• Compete With Yourself  (Not Others) – At social events, people tend to talk in circles and generate pissing contests over who’s done what, where you went to school, who you know, etc… Not only do these people look totally stupid to most introverts, we enviously realize that we probably don’t have the energy or resources to compete with braggarts in a public setting. Instead, if you over hear someone talking about something that you’d like to know more about, wait until the crowd talkers have blown off all their steam and then grab whomever you want to talk to when they’re walking away from that conversation and then do your best to really connect with them one-on-one (that’s when you’re at your best in all likelihood).
  • The Interwebs Are Your Friends – I get reactions to my social networking strategies that involve online social networks from a lot of people that resemble “that’s really weird. Seriously, don’t you think it’s creepy to find people and try to meet up with them for a job or something through the Internet?” My response is usually, “No.” Despite there being tons of noise and morons on the Internet declaring themselves internet social media guru addict experts, or whatever, if you’ve got half a brain for strategy, doing a little search engine research and utilizing whatever social networks you have (LinkedIn, Facebook, Brazen Careerist, Twitter), you can see who lives in a place that you’re moving to and is active in the social and professional scenes you’re interested in. By reaching out, after you’ve done some research, and offering up your services and asking for 20 minutes of time in exchange for a cup of coffee, you’re way more likely to be considered a g0-getter rather than a internet stalking creeper.

It’s absolutely shocking, even from my perspective as an introvert, how bad so many people are at networking and presenting themselves to decision makers and thought leaders in their field. The nervousness associated with worrying about how you’ll be perceived as over-aggressive or weird is completely relative and frankly pointless when you consider that if you use all of the revolutionary communication tools to get a message to the people you want to talk to, then you can bypass all of the anxiety inducing, competitive pectoral flexing that goes on at old-boy networking events and socialite cocktail parties.

Go fourth and bother influential business professionals you shy, awkward, but awesome introverts!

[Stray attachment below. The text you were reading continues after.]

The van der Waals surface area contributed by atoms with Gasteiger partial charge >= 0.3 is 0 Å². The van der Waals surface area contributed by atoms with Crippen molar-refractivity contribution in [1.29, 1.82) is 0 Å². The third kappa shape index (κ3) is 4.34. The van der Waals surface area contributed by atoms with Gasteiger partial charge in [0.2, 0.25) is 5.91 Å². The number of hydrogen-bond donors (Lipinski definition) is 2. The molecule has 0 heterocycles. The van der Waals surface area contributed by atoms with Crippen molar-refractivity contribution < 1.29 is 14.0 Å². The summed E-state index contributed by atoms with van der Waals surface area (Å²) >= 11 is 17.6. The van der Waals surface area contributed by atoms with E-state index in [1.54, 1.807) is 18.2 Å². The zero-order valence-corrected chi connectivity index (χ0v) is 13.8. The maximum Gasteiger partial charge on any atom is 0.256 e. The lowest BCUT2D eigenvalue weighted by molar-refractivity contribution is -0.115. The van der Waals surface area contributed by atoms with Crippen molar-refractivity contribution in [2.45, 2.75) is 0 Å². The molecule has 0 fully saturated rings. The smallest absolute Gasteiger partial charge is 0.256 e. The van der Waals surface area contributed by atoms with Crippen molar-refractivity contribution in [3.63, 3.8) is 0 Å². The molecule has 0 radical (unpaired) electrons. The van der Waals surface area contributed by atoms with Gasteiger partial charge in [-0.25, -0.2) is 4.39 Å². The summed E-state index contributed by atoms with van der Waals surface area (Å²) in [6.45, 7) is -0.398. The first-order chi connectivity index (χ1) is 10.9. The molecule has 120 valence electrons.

Shop Talk

I’m trying to remember the last time I actually physically touched something that I sold. Besides retail (FML), I used to build ventilation hoods and air duct systems when I was in high school. My uncle and grandfather ran a pretty successful sheet metal fabrication business out of some converted garages behind the property where I grew up in Worcester and I got schooled on the art of bending and welding (well, I sucked at welding, just being honest) sheet metal and installing commercial vent pieces in restaurants all over Worcester County and beyond.

I used to throw ventilation fans that weighed 80 lbs on my back and hike them up to blacktop roofs on 100 degree days, get left alone in the shop or at the job site for hours, by myself, kicking around wishing I could do something more creative, be out playing with my friends, etc. Nowadays, I get to work from home everyday, take my bike downtown to the cafes and work or shut down and bail on everything for a few hours while I go on a hike. Sounds great!

But, I miss shop talk. I miss the very distinct sights, smells and sounds of working in a shop, building things out perfectly to specifications and then bringing them to the customer and making whatever they were building complete. As a kid, I probably said “this sucks, I don’t want to do this for the rest of my life” more times than I could count to my grandfather and uncle. It probably pissed them off a good deal too because I could have easily taken over the business around this point in my life if I had continued on that path. Instead I’ve worked in the service sector pretty much my entire post-undergrad career.

Why did I chose this path? Well, to be honest, I loved the idea of making a lot of money using my mind rather than my hands. The concepts of generating money from ideas and/or software seemed absolutely thrilling to me. I guess I had to check that idea a bit when the economy tanked a few years ago because so much of our economy was based on that idea. Then again, I’ve had jobs working with the elderly and finding them housing that honestly were some of the most rewarding days of my life. I’m not saying the service sector is bad, but I’m questioning my own fulfillment when it comes to the great majority of opportunities that folks like myself line up for.

My best friend who’s getting married in Canada next month (can’t wait to see him) is an interesting example of this change in perspective I’ve experienced over the last few years. He and I were both educated by the best private schooling that our part of the state had to offer, we both went to good colleges and graduated in good standing. What my friend did actually bothered me a little bit though: he became a carpenter.